177th Fire Dept. responds to crash

U.S. Air Force Airmen from the 177th Fighter Wing Fire Department as well as local first responders extract a car crash victim and place him on a stretcher on Dec. 4, 2014 in Egg Harbor Township, N.J. The vehicle was involved in a head-on collision, and crashed into the airport fence. (Courtesy photo, Michael Ein, Press of Atlantic City)

U.S. Air Force Airmen from the 177th Fighter Wing Fire Department as well as local first responders extract a car crash victim and place him on a stretcher on Dec. 4, 2014 in Egg Harbor Township, N.J. The vehicle was involved in a head-on collision, and crashed into the airport fence. (Courtesy photo, Michael Ein, Press of Atlantic City)

ATLANTIC CITY AIR NATIONAL GUARD BASE, N.J. -- Airmen assigned to the 177th Fighter Wing's Fire Department, Station 24-2, responded to a two-car collision outside the main gate on Dec. 4 at 6:46 P.M.

Responding personnel included Staff Sgt. Jason Adams and Airman 1st Class Patrick McColgan along with Assistant Chief Ron Wilkens and Ryan Brennan. Other emergency response units in the community included South Jersey Transportation Authority Station 24-1 along with the Egg Harbor Township Police Department.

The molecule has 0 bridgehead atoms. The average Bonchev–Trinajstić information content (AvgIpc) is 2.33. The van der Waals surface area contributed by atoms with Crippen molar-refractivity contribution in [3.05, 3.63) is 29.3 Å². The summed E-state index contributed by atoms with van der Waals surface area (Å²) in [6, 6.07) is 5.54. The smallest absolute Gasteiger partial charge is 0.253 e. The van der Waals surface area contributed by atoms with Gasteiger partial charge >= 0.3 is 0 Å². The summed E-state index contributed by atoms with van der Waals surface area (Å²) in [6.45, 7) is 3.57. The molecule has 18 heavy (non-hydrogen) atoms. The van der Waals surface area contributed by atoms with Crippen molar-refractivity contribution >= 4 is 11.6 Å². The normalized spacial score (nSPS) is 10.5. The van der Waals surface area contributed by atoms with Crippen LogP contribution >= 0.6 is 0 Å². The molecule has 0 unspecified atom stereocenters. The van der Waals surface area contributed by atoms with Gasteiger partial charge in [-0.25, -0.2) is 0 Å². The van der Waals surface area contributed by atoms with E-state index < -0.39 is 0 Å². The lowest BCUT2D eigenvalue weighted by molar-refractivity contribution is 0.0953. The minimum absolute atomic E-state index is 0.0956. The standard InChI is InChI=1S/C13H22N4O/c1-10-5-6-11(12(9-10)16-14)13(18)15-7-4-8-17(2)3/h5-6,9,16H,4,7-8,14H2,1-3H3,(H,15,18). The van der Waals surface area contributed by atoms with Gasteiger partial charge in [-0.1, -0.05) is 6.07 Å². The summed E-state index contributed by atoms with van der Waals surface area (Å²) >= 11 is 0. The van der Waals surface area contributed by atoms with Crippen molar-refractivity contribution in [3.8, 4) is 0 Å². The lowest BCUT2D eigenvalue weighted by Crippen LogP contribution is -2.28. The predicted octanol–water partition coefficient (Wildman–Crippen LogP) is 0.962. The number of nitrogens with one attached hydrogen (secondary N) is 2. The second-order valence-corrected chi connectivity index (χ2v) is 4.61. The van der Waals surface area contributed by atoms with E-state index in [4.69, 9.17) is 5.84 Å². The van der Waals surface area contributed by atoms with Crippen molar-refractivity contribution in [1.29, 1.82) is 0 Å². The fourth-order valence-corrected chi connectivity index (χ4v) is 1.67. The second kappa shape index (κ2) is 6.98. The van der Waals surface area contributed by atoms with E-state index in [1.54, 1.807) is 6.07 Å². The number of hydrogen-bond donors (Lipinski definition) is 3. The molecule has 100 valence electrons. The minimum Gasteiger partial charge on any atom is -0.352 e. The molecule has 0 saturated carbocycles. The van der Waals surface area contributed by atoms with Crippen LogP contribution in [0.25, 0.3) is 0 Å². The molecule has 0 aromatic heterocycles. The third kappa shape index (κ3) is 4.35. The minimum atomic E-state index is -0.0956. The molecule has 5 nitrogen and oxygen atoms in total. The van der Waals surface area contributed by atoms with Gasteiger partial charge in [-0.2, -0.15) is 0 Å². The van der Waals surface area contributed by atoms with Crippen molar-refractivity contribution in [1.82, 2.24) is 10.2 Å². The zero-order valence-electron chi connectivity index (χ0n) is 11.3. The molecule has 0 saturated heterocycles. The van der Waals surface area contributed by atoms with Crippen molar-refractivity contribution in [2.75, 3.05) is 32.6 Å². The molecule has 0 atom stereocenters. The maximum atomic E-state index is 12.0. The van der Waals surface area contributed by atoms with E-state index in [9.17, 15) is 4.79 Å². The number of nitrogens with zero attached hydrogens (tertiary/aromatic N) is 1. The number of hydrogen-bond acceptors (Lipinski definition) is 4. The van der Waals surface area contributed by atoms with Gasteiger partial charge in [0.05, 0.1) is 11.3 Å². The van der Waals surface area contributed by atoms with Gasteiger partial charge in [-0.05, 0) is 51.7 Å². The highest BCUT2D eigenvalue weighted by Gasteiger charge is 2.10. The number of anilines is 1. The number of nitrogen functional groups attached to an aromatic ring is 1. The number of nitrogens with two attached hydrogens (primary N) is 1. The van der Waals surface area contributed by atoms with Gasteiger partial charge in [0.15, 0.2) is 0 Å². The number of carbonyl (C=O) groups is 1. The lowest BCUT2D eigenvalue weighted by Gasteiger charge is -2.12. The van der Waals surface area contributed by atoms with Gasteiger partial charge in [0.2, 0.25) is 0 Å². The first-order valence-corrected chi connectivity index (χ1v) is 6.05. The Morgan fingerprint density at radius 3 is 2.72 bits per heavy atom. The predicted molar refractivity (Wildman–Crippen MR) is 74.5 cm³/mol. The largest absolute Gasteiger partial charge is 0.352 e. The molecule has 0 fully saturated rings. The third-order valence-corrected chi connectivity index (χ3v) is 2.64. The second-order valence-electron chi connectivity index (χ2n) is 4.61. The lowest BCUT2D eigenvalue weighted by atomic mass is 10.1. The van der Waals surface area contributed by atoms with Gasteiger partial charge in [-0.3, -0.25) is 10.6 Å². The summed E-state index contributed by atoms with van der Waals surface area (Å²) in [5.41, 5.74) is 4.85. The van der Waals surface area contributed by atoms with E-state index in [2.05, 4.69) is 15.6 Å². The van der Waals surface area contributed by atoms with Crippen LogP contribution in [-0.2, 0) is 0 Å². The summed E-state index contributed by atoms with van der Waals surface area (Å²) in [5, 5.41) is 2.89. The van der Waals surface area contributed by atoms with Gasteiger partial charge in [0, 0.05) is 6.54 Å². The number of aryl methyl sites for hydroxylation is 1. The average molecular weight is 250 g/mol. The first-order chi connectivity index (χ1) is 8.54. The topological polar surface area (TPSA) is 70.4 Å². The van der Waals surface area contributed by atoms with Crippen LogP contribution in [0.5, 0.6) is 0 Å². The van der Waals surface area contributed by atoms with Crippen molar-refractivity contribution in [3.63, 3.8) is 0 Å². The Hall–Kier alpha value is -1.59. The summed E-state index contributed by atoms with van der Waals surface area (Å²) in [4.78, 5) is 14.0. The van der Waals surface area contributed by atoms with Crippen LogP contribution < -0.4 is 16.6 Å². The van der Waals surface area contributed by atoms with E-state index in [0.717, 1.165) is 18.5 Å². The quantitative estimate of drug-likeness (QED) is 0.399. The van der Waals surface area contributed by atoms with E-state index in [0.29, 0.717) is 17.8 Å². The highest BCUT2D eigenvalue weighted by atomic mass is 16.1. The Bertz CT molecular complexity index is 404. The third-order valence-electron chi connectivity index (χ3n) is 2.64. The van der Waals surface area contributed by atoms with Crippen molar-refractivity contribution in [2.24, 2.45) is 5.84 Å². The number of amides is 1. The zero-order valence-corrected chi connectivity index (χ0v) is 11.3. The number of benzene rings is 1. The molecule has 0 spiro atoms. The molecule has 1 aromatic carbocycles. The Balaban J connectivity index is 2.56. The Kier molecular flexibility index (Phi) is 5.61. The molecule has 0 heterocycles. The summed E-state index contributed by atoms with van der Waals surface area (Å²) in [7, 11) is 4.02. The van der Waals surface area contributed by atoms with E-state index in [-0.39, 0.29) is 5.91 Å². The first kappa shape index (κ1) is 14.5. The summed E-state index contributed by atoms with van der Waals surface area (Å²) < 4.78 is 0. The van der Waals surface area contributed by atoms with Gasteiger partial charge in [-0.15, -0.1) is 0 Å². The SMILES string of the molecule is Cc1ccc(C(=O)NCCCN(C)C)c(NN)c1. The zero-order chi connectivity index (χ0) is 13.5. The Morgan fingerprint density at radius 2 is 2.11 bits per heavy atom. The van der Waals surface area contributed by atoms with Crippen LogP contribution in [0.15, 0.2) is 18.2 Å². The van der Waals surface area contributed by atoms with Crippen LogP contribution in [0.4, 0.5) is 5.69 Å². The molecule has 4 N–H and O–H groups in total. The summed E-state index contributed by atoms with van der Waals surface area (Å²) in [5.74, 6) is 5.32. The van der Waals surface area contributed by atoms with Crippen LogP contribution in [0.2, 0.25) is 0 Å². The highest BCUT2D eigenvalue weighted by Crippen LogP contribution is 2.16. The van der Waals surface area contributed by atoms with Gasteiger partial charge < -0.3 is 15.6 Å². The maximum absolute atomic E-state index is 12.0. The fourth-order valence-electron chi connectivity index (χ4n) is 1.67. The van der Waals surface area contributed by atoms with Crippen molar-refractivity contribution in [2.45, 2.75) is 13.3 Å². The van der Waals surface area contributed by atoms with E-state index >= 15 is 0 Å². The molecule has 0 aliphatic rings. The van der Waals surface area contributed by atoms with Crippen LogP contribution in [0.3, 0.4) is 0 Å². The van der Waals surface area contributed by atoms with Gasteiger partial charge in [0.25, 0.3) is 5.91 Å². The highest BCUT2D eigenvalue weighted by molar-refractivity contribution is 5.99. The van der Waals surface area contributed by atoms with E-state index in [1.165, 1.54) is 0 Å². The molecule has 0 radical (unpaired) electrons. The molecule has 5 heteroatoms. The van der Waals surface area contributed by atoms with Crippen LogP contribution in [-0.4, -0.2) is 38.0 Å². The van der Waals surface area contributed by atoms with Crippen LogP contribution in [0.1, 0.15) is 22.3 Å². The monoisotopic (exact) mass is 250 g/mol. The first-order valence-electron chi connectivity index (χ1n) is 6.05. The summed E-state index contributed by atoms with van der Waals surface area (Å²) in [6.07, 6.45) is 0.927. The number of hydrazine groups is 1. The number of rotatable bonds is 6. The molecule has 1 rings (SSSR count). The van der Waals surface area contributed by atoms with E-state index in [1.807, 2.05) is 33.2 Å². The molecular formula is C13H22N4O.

"Our fire fighters performed the patient extrication using hydraulic rescue tools off of Rescue 26", said Senior Master Sgt. Brian Alexander, Chief of the 177th FW Fire Emergency Services.  "We removed the driver's side B post, rear door and front seat", added Wilkens. "(The) Patient was removed and transferred to EMS.  The guys did a great job." 

Station 24-2 consists of enlisted members of 177th FW in addition to New Jersey state employees.  The organization conducts specialized training exercises, such as vehicle extraction, airport familiarization and hazmat training to familiarize themselves with procedures and equipment.

During their time in basic military training and throughout their careers, Airmen are taught the importance of remaining calm in an emergency situation and focusing on the task at hand.

"Remember your training and keep calm", said Adams. "Then you will be able to go back to your basics to assess the scene and complete the task at hand safely. If someone you are trying to help sees you calm, maintaining your composure, they are more likely to be calm as well."